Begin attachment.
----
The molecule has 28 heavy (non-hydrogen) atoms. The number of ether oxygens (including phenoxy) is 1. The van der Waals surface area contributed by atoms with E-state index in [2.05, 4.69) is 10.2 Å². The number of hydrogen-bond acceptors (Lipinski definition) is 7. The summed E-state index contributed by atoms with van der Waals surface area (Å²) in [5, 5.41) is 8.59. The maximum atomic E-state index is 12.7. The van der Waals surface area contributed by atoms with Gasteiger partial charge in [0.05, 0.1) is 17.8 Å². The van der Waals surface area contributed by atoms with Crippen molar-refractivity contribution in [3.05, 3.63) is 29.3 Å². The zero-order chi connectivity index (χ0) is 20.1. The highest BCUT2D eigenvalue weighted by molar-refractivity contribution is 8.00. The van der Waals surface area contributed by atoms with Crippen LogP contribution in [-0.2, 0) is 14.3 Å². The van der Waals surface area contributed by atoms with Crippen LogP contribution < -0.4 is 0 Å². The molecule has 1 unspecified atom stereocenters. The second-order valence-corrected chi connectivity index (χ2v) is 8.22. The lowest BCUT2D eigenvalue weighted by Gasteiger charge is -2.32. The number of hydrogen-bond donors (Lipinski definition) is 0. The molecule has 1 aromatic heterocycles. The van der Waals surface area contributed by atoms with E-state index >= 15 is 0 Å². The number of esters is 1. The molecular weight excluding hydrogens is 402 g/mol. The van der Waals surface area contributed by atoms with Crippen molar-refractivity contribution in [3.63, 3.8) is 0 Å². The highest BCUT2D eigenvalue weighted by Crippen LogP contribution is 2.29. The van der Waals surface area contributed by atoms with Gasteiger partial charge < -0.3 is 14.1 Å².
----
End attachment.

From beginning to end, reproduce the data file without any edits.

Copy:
The molecule has 28 heavy (non-hydrogen) atoms. The number of ether oxygens (including phenoxy) is 1. The van der Waals surface area contributed by atoms with E-state index in [2.05, 4.69) is 10.2 Å². The number of hydrogen-bond acceptors (Lipinski definition) is 7. The summed E-state index contributed by atoms with van der Waals surface area (Å²) in [5, 5.41) is 8.59. The maximum atomic E-state index is 12.7. The van der Waals surface area contributed by atoms with Gasteiger partial charge in [0.05, 0.1) is 17.8 Å². The van der Waals surface area contributed by atoms with Crippen molar-refractivity contribution in [3.05, 3.63) is 29.3 Å². The zero-order chi connectivity index (χ0) is 20.1. The highest BCUT2D eigenvalue weighted by molar-refractivity contribution is 8.00. The van der Waals surface area contributed by atoms with Crippen LogP contribution in [-0.2, 0) is 14.3 Å². The van der Waals surface area contributed by atoms with Crippen LogP contribution < -0.4 is 0 Å². The molecule has 1 unspecified atom stereocenters. The second-order valence-corrected chi connectivity index (χ2v) is 8.22. The lowest BCUT2D eigenvalue weighted by Gasteiger charge is -2.32. The number of hydrogen-bond donors (Lipinski definition) is 0. The molecule has 1 aromatic heterocycles. The van der Waals surface area contributed by atoms with E-state index >= 15 is 0 Å². The number of esters is 1. The molecular weight excluding hydrogens is 402 g/mol. The van der Waals surface area contributed by atoms with Crippen molar-refractivity contribution in [3.63, 3.8) is 0 Å². The highest BCUT2D eigenvalue weighted by Crippen LogP contribution is 2.29. The van der Waals surface area contributed by atoms with Gasteiger partial charge < -0.3 is 14.1 Å².